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V Foundation Supports Cancer Research at Packard and Stanford

Gift to fund collaborative efforts at Packard Children’s Hospital and Stanford Cancer Center

STANFORD, Calif. – The V Foundation for Cancer Research has made a three-year grant totaling $750,000 to support efforts at Lucile Packard Children’s Hospital and the Stanford Cancer Center to develop new diagnostic and therapeutic strategies for acute myelogenous leukemia (AML).

AML, which affects white blood cells that are important for fighting infection, begins in a child’s bone marrow and can spread to the bloodstream and organs. In nearly 50 percent of children diagnosed with AML, the disease does not respond to chemotherapy, the traditional first line of attack. Today AML is responsible for nearly half of all leukemia deaths in children and adolescents.

“This study will advance the development of targeted therapies, and has the potential to significantly boost survival rates for children with intermediate and high risk AML,” says Packard Children’s oncologist Norman Lacayo, MD, assistant professor of pediatrics (hematology-oncology). “The project allows a quick transfer of technologies developed at Stanford to the bedside of Packard patients and children treated at other pediatric centers around the country.”

Lacayo and Gary Dahl, MD, professor of pediatrics (hematology-oncology), are leading the study, in collaboration with Branimir Sikic, MD, professor of medicine (oncology) and Garry P. Nolan, PhD, professor of microbiology and immunology at Stanford Baxter Labs. They will use techniques developed by Nolan at Stanford to conduct a phospho-protein analysis of bone marrow samples from more than 200 pediatric patients who have been treated for the disease using frontline AML protocols.

In patients who suffer from AML, insufficient normal white blood cells are overrun by rapidly proliferating cancer cells. The goal of the study is to identify genes and proteins that can be targeted by therapies to stop such proliferation. By comparing phospho-protein patterns in different patients, the team may be able to identify the signaling pathways that correlate with poor outcomes. This information will help to better classify different patients’ disease risk, and suggest new approaches to confront the most difficult cases.

“Childhood cancer is a terrible disease, and we are hopeful that by working together, Lucile Packard Children’s Hospital and Stanford Cancer Center will make great strides in improving survival rates for affected children,” said Nick Valvano, CEO of The V Foundation for Cancer Research. “The V Foundation is proud to support these exemplary institutions.”

Lacayo, Dahl, Sikic, and Nolan are part of a dedicated group of scientists at Packard and Stanford who are waging an ongoing battle against childhood cancer. These scientists have a unique advantage: their location at the intersection of a top-ranked medical school and an outstanding children’s hospital. Their collaborative efforts show exciting potential for translating promising research into new therapies.

“This support from the V Foundation will play an important role in enhancing our understanding of why some children with AML can be cured and why many are not,” says Beverly Mitchell, MD, Director of the Stanford Cancer Center and the George E. Becker Professor in Medicine. “The Stanford Cancer Center is so fortunate to have the resources of Packard Children’s Hospital and the talents of this group of investigators engaged in this quest to improve outcomes for children with acute leukemia.”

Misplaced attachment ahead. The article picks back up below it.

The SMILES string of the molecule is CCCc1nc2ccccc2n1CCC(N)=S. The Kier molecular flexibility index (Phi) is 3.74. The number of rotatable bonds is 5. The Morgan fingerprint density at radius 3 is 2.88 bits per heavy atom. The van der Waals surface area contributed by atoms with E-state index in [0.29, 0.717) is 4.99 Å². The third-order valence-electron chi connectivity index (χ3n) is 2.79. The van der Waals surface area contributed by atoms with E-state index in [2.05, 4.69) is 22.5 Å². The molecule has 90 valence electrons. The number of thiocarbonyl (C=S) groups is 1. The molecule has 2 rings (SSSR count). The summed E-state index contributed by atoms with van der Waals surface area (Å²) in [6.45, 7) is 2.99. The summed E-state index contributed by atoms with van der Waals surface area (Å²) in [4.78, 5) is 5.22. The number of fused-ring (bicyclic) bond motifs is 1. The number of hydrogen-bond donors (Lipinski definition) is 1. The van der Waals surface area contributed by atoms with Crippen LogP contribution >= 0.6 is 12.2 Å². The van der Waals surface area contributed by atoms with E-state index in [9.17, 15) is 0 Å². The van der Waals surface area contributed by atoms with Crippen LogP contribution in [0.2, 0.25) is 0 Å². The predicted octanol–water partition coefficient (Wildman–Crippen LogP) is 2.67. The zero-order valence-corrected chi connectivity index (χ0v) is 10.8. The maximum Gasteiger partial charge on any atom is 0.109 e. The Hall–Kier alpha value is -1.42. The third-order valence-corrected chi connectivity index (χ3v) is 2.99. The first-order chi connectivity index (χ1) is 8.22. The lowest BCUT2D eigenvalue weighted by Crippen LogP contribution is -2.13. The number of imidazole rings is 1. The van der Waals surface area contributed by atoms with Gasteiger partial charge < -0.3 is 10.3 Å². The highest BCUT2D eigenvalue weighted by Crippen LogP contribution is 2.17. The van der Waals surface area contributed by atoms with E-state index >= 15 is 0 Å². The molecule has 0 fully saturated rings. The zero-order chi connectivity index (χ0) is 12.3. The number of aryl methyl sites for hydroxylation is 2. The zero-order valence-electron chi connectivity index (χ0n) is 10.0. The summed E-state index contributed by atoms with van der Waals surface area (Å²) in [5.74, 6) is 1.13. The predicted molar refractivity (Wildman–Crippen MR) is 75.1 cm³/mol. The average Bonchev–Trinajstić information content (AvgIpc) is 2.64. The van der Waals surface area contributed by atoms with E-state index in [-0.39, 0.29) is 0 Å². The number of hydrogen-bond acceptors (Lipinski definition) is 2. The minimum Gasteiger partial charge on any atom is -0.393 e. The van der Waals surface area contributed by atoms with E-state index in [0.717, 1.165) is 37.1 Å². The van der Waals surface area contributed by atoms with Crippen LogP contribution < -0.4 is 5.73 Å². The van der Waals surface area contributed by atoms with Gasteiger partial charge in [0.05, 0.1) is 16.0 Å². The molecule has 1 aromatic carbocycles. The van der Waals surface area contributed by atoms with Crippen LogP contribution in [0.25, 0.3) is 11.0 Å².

About the V Foundation

The V Foundation for Cancer Research was founded in 1993 by ESPN and the late Jim Valvano, the legendary North Carolina State basketball coach and ESPN commentator. Since 1993, The V Foundation has raised more than $80 million to fund cancer research grants nationwide. It awards 100 percent of direct cash donations and net proceeds of events directly to cancer research and related programs. The V Foundation, which has received six consecutive top 4-star ratings from Charity Navigator, awards grants through a competitive awards process strictly supervised by a Scientific Advisory Board. For more information, please visit

About Lucile Packard Children’s Hospital

Ranked as one of the best pediatric hospitals in the nation by U.S.News & World Report, Lucile Packard Children’s Hospital at Stanford is a 272-bed hospital devoted to the care of children and expectant mothers. Providing pediatric and obstetric medical and surgical services, and associated with the Stanford University School of Medicine, Packard Children’s offers patients locally, regionally, and nationally the full range of health-care programs and services – from preventive and routine care to the diagnosis and treatment of serious illness and injury. For more information, please visit

About the Stanford Cancer Center

The Stanford Cancer Center brings together over 300 scientists and physicians from across the Stanford campus to improve the care of cancer patients. Its mission encompasses research into the causes of cancer and the development of new approaches to prevention, early detection, and treatment. In conjunction with Stanford Hospital and Clinics and Lucile Packard Children’s Hospital, it provides patients with access to the results of the most up-to-date cancer research. It is one of only 60 Cancer Centers in the United States to receive specific designation from the National Cancer Institute. For more information, please visit